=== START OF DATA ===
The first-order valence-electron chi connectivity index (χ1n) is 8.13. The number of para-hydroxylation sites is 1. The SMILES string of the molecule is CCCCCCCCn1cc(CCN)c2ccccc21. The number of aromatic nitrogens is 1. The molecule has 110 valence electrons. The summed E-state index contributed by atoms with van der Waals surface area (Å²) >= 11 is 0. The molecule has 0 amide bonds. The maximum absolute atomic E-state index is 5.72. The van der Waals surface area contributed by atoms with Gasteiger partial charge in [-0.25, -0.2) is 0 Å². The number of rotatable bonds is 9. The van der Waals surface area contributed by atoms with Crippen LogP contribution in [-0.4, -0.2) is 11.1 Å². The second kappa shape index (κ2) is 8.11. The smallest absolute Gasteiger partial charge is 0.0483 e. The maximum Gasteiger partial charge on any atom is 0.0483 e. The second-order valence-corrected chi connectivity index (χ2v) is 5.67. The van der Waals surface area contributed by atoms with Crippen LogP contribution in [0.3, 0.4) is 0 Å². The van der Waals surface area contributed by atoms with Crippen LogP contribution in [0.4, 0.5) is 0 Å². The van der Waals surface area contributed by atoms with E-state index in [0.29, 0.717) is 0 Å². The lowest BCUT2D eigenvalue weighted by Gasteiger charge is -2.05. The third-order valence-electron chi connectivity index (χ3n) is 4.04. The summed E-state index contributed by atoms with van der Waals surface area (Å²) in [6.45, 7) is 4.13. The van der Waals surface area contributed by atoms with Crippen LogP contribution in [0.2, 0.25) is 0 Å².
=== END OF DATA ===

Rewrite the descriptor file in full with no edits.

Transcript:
The first-order valence-electron chi connectivity index (χ1n) is 8.13. The number of para-hydroxylation sites is 1. The SMILES string of the molecule is CCCCCCCCn1cc(CCN)c2ccccc21. The number of aromatic nitrogens is 1. The molecule has 110 valence electrons. The summed E-state index contributed by atoms with van der Waals surface area (Å²) >= 11 is 0. The molecule has 0 amide bonds. The maximum absolute atomic E-state index is 5.72. The van der Waals surface area contributed by atoms with Gasteiger partial charge in [-0.25, -0.2) is 0 Å². The number of rotatable bonds is 9. The van der Waals surface area contributed by atoms with Crippen LogP contribution in [-0.4, -0.2) is 11.1 Å². The second kappa shape index (κ2) is 8.11. The smallest absolute Gasteiger partial charge is 0.0483 e. The maximum Gasteiger partial charge on any atom is 0.0483 e. The second-order valence-corrected chi connectivity index (χ2v) is 5.67. The van der Waals surface area contributed by atoms with Crippen LogP contribution in [0.3, 0.4) is 0 Å². The van der Waals surface area contributed by atoms with Crippen LogP contribution in [0.4, 0.5) is 0 Å². The van der Waals surface area contributed by atoms with E-state index in [0.29, 0.717) is 0 Å². The lowest BCUT2D eigenvalue weighted by Gasteiger charge is -2.05. The third-order valence-electron chi connectivity index (χ3n) is 4.04. The summed E-state index contributed by atoms with van der Waals surface area (Å²) in [6.45, 7) is 4.13. The van der Waals surface area contributed by atoms with Crippen LogP contribution in [0.2, 0.25) is 0 Å².